keywords = "Urology & Nephrology",
    author = "A. Sriravindrarajah and Kotwal, {S. S.} and S. Sen and S. McDonald and A. Cass and M. Gallagher",
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    Sriravindrarajah, A, Kotwal, SS, Sen, S, McDonald, S, Cass, A & Gallagher, M 2017, 'Impact of Private Health Insurance on Dialysis Outcomes - A Cohort Study', Nephrology, vol. 22, no. S3, pp. 18-18. https://doi.org/10.1111/nep.13104

    Impact of Private Health Insurance on Dialysis Outcomes - A Cohort Study. / Sriravindrarajah, A.; Kotwal, S. S.; Sen, S.; McDonald, S.; Cass, A.; Gallagher, M.

    In: Nephrology, Vol. 22, No. S3, 01.09.2017, p. 18-18.

    Research output: Contribution to journalMeeting AbstractResearch

    TY - JOUR

    T1 - Impact of Private Health Insurance on Dialysis Outcomes - A Cohort Study

    AU - Sriravindrarajah, A.

    AU - Kotwal, S. S.

    AU - Sen, S.

    AU - McDonald, S.

    AU - Cass, A.

    AU - Gallagher, M.

    PY - 2017/9/1

    Y1 - 2017/9/1

    N2 - Aim: To understand the impact of private health insurance upon dialysis modality in Australia. Background: Re‐imbursement systems have been associated with differences in treatment modalities for patients receiving renal replacement therapy (RRT). Methods: All adult patients who commenced RRT in NSW between 2000‐2010 were identified using the Australia and New Zealand Dialysis and Transplant Registry. Data were linked to the state hospitalisation dataset to obtain insurance status, health service use, and mortality. Dialysis modality in the first year after starting RRT, dialysis access type, health service utilisation and mortality were compared between privately insured (PI) and public patients using appropriate statistical techniques. Results: PI patients were 38% (n=2152) of the 5737 patients in the study cohort. After adjustment for differences in baseline characteristics, PI patients were more likely to initiate RRT with in‐centre haemodialysis (OR 1.22, 95% CI 1.01‐1.46, P=0.03) and less likely to start with peritoneal dialysis (OR 0.81, 95% CI 0.67‐0.98, P=0.03). At one‐year after RRT initiation, PI patients were more likely to be receiving home haemodialysis (OR 1.38, 95% CI 1.01‐1.88, P=0.04) or to have been transplanted (OR 1.71, 95% CI 1.22‐2.40, P=0.002). PI patients were more likely to start haemodialysis with an arteriovenous fistula or graft (OR 1.91, 95% CI 1.50‐2.43, P=<0.001), used 15% fewer bed days in the first year after RRT commencement (IRR 0.85, 95% CI 0.74‐0.96, P=0.01) and had a lower mortality (HR 0.84, 95% CI 0.74‐0.95, P=0.01). Conclusions: Private health insurance in Australia is associated with higher use of home haemodialysis and transplantation at one year post RRT initiation. Sizeable differences in health service usage and outcomes in this group represent an equity challenge to renal services.

    AB - Aim: To understand the impact of private health insurance upon dialysis modality in Australia. Background: Re‐imbursement systems have been associated with differences in treatment modalities for patients receiving renal replacement therapy (RRT). Methods: All adult patients who commenced RRT in NSW between 2000‐2010 were identified using the Australia and New Zealand Dialysis and Transplant Registry. Data were linked to the state hospitalisation dataset to obtain insurance status, health service use, and mortality. Dialysis modality in the first year after starting RRT, dialysis access type, health service utilisation and mortality were compared between privately insured (PI) and public patients using appropriate statistical techniques. Results: PI patients were 38% (n=2152) of the 5737 patients in the study cohort. After adjustment for differences in baseline characteristics, PI patients were more likely to initiate RRT with in‐centre haemodialysis (OR 1.22, 95% CI 1.01‐1.46, P=0.03) and less likely to start with peritoneal dialysis (OR 0.81, 95% CI 0.67‐0.98, P=0.03). At one‐year after RRT initiation, PI patients were more likely to be receiving home haemodialysis (OR 1.38, 95% CI 1.01‐1.88, P=0.04) or to have been transplanted (OR 1.71, 95% CI 1.22‐2.40, P=0.002). PI patients were more likely to start haemodialysis with an arteriovenous fistula or graft (OR 1.91, 95% CI 1.50‐2.43, P=<0.001), used 15% fewer bed days in the first year after RRT commencement (IRR 0.85, 95% CI 0.74‐0.96, P=0.01) and had a lower mortality (HR 0.84, 95% CI 0.74‐0.95, P=0.01). Conclusions: Private health insurance in Australia is associated with higher use of home haemodialysis and transplantation at one year post RRT initiation. Sizeable differences in health service usage and outcomes in this group represent an equity challenge to renal services.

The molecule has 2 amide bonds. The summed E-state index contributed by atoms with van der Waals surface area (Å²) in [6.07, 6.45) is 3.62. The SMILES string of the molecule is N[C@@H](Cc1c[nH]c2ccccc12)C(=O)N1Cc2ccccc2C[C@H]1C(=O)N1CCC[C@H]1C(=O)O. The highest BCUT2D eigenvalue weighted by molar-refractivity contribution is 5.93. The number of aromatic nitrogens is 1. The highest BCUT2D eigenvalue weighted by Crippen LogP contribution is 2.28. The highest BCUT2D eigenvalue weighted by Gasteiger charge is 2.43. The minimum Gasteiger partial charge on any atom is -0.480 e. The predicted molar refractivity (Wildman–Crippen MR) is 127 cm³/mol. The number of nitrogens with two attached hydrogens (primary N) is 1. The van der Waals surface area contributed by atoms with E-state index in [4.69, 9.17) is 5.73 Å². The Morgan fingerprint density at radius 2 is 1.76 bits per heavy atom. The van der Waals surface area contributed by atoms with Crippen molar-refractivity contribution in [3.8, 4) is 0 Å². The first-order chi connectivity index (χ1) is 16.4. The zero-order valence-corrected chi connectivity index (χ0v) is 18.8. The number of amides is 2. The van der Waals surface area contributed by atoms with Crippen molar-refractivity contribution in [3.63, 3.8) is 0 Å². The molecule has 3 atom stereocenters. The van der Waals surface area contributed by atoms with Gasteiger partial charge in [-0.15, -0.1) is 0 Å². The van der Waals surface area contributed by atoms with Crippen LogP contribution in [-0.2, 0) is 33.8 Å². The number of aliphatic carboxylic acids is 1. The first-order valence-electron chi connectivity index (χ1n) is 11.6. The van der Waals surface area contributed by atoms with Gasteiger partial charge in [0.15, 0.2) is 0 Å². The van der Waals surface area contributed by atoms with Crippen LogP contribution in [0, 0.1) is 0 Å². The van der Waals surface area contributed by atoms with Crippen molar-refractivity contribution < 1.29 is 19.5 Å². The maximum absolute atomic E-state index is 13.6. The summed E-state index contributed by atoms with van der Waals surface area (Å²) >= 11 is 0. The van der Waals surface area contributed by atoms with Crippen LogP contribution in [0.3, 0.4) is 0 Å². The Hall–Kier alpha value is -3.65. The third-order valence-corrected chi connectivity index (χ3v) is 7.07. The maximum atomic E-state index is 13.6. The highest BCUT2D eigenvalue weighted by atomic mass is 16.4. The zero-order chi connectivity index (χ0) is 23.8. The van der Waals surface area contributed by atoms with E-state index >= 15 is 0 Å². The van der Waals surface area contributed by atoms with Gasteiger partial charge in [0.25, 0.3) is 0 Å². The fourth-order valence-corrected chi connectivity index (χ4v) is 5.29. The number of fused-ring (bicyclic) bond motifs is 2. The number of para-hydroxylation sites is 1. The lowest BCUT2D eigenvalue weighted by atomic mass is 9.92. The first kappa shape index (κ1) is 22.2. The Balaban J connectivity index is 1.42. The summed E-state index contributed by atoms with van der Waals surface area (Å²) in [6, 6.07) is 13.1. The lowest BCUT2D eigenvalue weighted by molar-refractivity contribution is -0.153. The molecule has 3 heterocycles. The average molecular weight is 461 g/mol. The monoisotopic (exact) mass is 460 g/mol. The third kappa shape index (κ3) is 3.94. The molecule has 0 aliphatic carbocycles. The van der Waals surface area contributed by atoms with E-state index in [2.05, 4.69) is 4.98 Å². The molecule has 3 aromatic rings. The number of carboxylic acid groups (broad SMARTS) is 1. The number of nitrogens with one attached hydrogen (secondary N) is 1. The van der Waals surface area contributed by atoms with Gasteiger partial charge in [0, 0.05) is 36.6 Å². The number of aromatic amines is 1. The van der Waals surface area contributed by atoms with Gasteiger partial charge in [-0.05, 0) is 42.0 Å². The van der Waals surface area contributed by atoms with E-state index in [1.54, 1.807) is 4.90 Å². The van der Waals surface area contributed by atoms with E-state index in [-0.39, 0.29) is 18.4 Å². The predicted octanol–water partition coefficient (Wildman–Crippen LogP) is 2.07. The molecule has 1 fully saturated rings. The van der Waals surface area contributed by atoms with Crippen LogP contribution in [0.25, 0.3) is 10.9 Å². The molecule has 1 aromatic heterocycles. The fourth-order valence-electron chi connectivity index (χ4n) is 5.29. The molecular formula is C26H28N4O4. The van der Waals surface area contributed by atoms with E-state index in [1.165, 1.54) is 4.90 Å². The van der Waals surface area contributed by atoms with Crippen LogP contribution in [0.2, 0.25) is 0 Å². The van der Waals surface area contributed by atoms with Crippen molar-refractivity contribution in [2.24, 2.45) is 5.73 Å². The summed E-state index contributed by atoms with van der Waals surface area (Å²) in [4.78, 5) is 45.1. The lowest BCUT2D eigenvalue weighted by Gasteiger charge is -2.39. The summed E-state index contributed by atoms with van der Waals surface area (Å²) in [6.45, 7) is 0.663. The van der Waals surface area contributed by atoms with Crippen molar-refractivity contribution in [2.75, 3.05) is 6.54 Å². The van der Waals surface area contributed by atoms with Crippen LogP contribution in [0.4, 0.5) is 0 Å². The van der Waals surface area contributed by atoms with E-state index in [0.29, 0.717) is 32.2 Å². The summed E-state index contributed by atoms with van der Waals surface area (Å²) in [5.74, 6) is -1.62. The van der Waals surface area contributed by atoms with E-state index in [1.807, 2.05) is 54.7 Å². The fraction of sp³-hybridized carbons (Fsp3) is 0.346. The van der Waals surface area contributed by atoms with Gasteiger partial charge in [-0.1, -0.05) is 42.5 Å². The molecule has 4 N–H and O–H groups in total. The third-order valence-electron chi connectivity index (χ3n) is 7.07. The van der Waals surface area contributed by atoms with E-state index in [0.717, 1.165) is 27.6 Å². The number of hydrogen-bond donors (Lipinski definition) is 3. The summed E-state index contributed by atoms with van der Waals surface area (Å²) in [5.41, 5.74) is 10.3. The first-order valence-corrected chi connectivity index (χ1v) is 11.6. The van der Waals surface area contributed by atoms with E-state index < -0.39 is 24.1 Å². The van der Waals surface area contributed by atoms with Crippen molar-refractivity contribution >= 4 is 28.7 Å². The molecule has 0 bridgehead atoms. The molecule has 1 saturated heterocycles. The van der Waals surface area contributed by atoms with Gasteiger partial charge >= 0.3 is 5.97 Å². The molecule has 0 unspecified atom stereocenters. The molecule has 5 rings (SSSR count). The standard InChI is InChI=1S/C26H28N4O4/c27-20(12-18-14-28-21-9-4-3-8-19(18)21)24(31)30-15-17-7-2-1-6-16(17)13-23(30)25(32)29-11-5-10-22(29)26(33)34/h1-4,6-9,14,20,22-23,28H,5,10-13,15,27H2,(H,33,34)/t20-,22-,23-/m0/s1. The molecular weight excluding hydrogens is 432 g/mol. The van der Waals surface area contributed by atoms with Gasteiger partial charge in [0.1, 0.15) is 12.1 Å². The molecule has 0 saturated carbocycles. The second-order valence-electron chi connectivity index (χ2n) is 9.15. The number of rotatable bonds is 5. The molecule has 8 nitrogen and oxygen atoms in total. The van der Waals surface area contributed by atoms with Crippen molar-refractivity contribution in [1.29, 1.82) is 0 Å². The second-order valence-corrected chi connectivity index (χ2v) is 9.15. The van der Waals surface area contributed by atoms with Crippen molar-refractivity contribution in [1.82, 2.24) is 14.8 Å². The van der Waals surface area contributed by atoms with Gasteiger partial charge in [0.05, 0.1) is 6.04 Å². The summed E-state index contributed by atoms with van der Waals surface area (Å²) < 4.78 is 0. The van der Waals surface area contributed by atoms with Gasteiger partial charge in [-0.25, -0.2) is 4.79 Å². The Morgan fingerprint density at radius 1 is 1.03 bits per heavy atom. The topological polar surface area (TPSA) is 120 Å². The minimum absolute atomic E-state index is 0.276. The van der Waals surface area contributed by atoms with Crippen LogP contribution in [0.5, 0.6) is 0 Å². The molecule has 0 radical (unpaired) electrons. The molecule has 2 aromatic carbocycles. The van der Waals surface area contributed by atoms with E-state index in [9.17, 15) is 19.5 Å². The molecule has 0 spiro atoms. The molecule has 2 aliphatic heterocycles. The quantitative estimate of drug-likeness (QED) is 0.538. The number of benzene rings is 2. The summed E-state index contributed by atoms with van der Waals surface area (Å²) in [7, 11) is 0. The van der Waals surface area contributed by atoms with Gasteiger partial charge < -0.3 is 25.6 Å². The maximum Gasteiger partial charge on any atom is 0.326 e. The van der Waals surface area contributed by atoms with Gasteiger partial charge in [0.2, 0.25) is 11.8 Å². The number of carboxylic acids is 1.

KW - Urology & Nephrology

    U2 - 10.1111/nep.13104

    DO - 10.1111/nep.13104

    M3 - Meeting Abstract

    VL - 22

    SP - 18

    EP - 18

    JO - Nephrology

    JF - Nephrology

    SN - 1320-5358

    IS - S3

    ER -

    Sriravindrarajah A, Kotwal SS, Sen S, McDonald S, Cass A, Gallagher M. Impact of Private Health Insurance on Dialysis Outcomes - A Cohort Study. Nephrology. 2017 Sep 1;22(S3):18-18. https://doi.org/10.1111/nep.13104